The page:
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Phenylene-Bridged Grossly Warped Radical Nanographenes

Project description

Pushing the boundaries of carbon chemistry with ionic nanographene

Graphene, a one-atom-thick layer of carbon atoms arranged in a hexagonal honeycomb lattice, took the research world by storm when it was isolated for the first time in 2004. This accomplishment was awarded the Nobel Prize in Physics in 2010. A few short years later, scientists created a new form of graphene, grossly warped nanographene. This wildly distorted non-planar form is produced by the presence of five seven-membered rings and one five-membered ring embedded in the hexagonal lattice of carbon atoms, creating a molecule about one nanometre across. The EU-funded NanoRad project is now investigating a previously unknown form of grossly warped nanographene – grossly warped cationic nanographene. Scientists are exploring the self-assembly mechanisms of these ionic molecules and their potential for optoelectronics and energy storage devices.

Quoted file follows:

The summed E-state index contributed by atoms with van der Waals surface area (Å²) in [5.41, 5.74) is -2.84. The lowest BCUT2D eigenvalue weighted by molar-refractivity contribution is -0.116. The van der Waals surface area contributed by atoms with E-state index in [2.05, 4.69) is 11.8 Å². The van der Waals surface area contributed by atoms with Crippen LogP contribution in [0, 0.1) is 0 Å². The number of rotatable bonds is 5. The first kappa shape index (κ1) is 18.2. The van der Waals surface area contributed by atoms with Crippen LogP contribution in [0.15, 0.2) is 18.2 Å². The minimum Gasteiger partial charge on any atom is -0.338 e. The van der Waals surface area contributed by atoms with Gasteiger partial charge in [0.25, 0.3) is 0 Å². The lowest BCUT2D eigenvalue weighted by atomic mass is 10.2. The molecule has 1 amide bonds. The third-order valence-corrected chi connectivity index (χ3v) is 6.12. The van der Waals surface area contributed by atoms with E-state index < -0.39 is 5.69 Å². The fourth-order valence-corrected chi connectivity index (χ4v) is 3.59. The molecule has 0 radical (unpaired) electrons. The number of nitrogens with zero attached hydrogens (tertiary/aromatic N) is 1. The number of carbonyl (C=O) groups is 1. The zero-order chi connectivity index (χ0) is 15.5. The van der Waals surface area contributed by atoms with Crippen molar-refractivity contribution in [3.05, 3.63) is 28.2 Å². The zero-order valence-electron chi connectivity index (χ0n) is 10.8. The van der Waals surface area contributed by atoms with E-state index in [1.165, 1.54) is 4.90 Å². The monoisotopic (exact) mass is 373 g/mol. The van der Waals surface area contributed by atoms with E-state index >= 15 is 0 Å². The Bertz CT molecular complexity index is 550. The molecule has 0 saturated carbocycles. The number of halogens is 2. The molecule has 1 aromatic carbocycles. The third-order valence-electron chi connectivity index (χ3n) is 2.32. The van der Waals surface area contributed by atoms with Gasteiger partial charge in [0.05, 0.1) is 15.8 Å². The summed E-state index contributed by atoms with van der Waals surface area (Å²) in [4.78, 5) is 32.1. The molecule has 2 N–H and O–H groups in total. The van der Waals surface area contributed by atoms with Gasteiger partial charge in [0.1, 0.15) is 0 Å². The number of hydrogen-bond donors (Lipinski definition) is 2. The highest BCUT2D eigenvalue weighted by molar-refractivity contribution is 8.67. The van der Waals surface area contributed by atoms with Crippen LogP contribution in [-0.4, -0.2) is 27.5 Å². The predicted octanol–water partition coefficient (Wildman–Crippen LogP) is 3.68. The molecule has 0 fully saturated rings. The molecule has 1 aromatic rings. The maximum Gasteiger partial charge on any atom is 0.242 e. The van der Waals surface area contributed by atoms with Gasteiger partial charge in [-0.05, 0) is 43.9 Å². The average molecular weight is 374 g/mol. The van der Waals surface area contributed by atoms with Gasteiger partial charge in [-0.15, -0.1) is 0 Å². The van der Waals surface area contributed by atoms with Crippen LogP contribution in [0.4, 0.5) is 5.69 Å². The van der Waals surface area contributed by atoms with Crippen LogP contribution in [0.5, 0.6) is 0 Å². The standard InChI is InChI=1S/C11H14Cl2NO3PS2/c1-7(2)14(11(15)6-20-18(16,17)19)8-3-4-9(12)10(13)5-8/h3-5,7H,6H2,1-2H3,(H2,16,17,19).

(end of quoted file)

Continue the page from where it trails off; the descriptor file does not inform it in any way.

Net EU contribution
€ 212 933,76
Stockton Road The Palatine Centre
DH1 3LE Durham
United Kingdom

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North East (England) Tees Valley and Durham Durham CC
Activity type
Higher or Secondary Education Establishments
Other funding
€ 0,00